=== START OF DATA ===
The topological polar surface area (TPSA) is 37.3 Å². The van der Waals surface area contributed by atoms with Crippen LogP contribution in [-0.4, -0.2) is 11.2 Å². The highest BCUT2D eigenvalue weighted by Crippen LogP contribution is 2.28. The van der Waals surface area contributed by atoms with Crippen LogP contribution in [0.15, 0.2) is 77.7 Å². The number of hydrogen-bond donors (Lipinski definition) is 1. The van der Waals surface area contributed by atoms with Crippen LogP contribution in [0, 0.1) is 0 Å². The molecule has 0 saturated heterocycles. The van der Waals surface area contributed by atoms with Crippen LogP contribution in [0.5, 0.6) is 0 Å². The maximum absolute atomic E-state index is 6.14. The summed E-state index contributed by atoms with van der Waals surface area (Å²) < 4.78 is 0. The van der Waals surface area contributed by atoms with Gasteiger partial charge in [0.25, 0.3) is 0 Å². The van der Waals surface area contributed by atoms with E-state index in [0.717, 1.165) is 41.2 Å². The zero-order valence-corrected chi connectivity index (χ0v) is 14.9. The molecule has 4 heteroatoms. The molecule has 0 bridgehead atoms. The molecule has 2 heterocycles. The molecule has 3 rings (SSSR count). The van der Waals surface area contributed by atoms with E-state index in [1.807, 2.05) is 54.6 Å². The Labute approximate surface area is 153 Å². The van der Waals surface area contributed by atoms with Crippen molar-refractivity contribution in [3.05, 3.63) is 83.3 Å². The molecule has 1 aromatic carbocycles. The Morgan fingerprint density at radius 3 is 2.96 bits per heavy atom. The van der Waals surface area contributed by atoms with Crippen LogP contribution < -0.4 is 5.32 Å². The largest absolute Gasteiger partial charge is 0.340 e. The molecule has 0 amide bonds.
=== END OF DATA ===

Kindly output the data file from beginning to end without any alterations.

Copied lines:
The topological polar surface area (TPSA) is 37.3 Å². The van der Waals surface area contributed by atoms with Crippen LogP contribution in [-0.4, -0.2) is 11.2 Å². The highest BCUT2D eigenvalue weighted by Crippen LogP contribution is 2.28. The van der Waals surface area contributed by atoms with Crippen LogP contribution in [0.15, 0.2) is 77.7 Å². The number of hydrogen-bond donors (Lipinski definition) is 1. The van der Waals surface area contributed by atoms with Crippen LogP contribution in [0, 0.1) is 0 Å². The molecule has 0 saturated heterocycles. The van der Waals surface area contributed by atoms with Crippen LogP contribution in [0.5, 0.6) is 0 Å². The maximum absolute atomic E-state index is 6.14. The summed E-state index contributed by atoms with van der Waals surface area (Å²) < 4.78 is 0. The van der Waals surface area contributed by atoms with Gasteiger partial charge in [0.25, 0.3) is 0 Å². The van der Waals surface area contributed by atoms with E-state index in [0.717, 1.165) is 41.2 Å². The zero-order valence-corrected chi connectivity index (χ0v) is 14.9. The molecule has 4 heteroatoms. The molecule has 0 bridgehead atoms. The molecule has 2 heterocycles. The molecule has 3 rings (SSSR count). The van der Waals surface area contributed by atoms with E-state index in [1.807, 2.05) is 54.6 Å². The Labute approximate surface area is 153 Å². The van der Waals surface area contributed by atoms with Crippen molar-refractivity contribution in [3.05, 3.63) is 83.3 Å². The molecule has 1 aromatic carbocycles. The Morgan fingerprint density at radius 3 is 2.96 bits per heavy atom. The van der Waals surface area contributed by atoms with Crippen LogP contribution < -0.4 is 5.32 Å². The largest absolute Gasteiger partial charge is 0.340 e. The molecule has 0 amide bonds.